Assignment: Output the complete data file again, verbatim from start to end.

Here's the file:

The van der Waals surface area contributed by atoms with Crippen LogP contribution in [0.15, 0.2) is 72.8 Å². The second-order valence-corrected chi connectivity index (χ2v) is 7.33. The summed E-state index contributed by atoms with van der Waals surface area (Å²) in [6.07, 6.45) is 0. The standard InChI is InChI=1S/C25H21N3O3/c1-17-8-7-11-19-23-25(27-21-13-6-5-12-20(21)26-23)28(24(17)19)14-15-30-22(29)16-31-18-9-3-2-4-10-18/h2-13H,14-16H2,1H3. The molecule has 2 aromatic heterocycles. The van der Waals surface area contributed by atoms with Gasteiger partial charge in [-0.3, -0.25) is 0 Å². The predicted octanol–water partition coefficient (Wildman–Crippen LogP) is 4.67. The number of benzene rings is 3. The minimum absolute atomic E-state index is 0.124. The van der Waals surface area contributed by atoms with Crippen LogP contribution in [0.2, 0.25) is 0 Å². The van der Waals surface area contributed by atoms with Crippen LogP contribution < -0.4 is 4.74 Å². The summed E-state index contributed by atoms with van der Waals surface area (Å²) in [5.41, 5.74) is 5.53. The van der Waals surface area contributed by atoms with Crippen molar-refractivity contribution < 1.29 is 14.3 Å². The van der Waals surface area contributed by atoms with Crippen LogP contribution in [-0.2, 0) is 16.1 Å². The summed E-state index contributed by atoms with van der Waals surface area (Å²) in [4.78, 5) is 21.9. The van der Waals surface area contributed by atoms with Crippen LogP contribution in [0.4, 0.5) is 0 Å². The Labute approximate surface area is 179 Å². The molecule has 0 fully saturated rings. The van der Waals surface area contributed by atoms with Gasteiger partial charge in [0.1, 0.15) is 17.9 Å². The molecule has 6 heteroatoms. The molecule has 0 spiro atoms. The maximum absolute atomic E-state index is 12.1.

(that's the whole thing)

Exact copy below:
The van der Waals surface area contributed by atoms with Crippen LogP contribution in [0.15, 0.2) is 72.8 Å². The second-order valence-corrected chi connectivity index (χ2v) is 7.33. The summed E-state index contributed by atoms with van der Waals surface area (Å²) in [6.07, 6.45) is 0. The standard InChI is InChI=1S/C25H21N3O3/c1-17-8-7-11-19-23-25(27-21-13-6-5-12-20(21)26-23)28(24(17)19)14-15-30-22(29)16-31-18-9-3-2-4-10-18/h2-13H,14-16H2,1H3. The molecule has 2 aromatic heterocycles. The van der Waals surface area contributed by atoms with Gasteiger partial charge in [-0.3, -0.25) is 0 Å². The predicted octanol–water partition coefficient (Wildman–Crippen LogP) is 4.67. The number of benzene rings is 3. The minimum absolute atomic E-state index is 0.124. The van der Waals surface area contributed by atoms with Crippen LogP contribution in [0.2, 0.25) is 0 Å². The van der Waals surface area contributed by atoms with Crippen LogP contribution < -0.4 is 4.74 Å². The summed E-state index contributed by atoms with van der Waals surface area (Å²) in [5.41, 5.74) is 5.53. The van der Waals surface area contributed by atoms with Crippen molar-refractivity contribution < 1.29 is 14.3 Å². The van der Waals surface area contributed by atoms with Crippen LogP contribution in [-0.2, 0) is 16.1 Å². The summed E-state index contributed by atoms with van der Waals surface area (Å²) in [4.78, 5) is 21.9. The van der Waals surface area contributed by atoms with Crippen LogP contribution in [0.4, 0.5) is 0 Å². The Labute approximate surface area is 179 Å². The molecule has 0 fully saturated rings. The van der Waals surface area contributed by atoms with Gasteiger partial charge in [0.1, 0.15) is 17.9 Å². The molecule has 6 heteroatoms. The molecule has 0 spiro atoms. The maximum absolute atomic E-state index is 12.1.